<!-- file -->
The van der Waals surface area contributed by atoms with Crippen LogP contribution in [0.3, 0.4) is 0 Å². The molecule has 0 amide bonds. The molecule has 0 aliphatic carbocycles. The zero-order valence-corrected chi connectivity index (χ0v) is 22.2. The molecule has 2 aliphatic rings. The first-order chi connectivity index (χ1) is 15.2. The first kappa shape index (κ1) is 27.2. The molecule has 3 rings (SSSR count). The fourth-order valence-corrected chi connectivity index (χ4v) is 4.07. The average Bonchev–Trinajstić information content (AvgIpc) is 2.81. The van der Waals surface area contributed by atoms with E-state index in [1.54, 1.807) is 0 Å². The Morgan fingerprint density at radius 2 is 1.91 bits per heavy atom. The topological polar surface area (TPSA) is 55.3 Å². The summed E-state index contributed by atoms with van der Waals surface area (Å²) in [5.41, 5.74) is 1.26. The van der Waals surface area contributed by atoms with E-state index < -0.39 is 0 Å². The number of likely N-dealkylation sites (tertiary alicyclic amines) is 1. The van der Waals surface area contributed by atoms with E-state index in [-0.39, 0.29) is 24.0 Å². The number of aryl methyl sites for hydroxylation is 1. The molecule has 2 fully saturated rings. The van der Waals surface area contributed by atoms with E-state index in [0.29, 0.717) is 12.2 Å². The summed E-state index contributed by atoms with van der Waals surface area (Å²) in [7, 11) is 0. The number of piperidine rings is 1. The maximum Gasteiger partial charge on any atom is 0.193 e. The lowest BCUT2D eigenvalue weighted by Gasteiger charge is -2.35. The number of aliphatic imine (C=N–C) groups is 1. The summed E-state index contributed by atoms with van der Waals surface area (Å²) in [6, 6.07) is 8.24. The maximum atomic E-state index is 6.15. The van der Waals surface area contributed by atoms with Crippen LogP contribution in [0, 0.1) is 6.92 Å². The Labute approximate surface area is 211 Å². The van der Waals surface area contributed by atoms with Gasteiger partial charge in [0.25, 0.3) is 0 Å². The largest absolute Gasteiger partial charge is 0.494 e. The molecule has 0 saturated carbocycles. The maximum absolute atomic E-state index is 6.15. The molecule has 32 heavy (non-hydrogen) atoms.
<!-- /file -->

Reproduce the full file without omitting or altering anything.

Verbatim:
The van der Waals surface area contributed by atoms with Crippen LogP contribution in [0.3, 0.4) is 0 Å². The molecule has 0 amide bonds. The molecule has 0 aliphatic carbocycles. The zero-order valence-corrected chi connectivity index (χ0v) is 22.2. The molecule has 2 aliphatic rings. The first-order chi connectivity index (χ1) is 15.2. The first kappa shape index (κ1) is 27.2. The molecule has 3 rings (SSSR count). The fourth-order valence-corrected chi connectivity index (χ4v) is 4.07. The average Bonchev–Trinajstić information content (AvgIpc) is 2.81. The van der Waals surface area contributed by atoms with E-state index in [1.54, 1.807) is 0 Å². The Morgan fingerprint density at radius 2 is 1.91 bits per heavy atom. The topological polar surface area (TPSA) is 55.3 Å². The summed E-state index contributed by atoms with van der Waals surface area (Å²) in [5.41, 5.74) is 1.26. The van der Waals surface area contributed by atoms with E-state index < -0.39 is 0 Å². The number of likely N-dealkylation sites (tertiary alicyclic amines) is 1. The van der Waals surface area contributed by atoms with E-state index in [-0.39, 0.29) is 24.0 Å². The number of aryl methyl sites for hydroxylation is 1. The molecule has 2 fully saturated rings. The van der Waals surface area contributed by atoms with E-state index in [0.29, 0.717) is 12.2 Å². The summed E-state index contributed by atoms with van der Waals surface area (Å²) in [7, 11) is 0. The number of piperidine rings is 1. The maximum Gasteiger partial charge on any atom is 0.193 e. The lowest BCUT2D eigenvalue weighted by Gasteiger charge is -2.35. The number of aliphatic imine (C=N–C) groups is 1. The summed E-state index contributed by atoms with van der Waals surface area (Å²) in [6, 6.07) is 8.24. The maximum atomic E-state index is 6.15. The van der Waals surface area contributed by atoms with Crippen LogP contribution in [0, 0.1) is 6.92 Å². The Labute approximate surface area is 211 Å². The van der Waals surface area contributed by atoms with Gasteiger partial charge in [0.25, 0.3) is 0 Å². The largest absolute Gasteiger partial charge is 0.494 e. The molecule has 0 saturated carbocycles. The maximum absolute atomic E-state index is 6.15. The molecule has 32 heavy (non-hydrogen) atoms.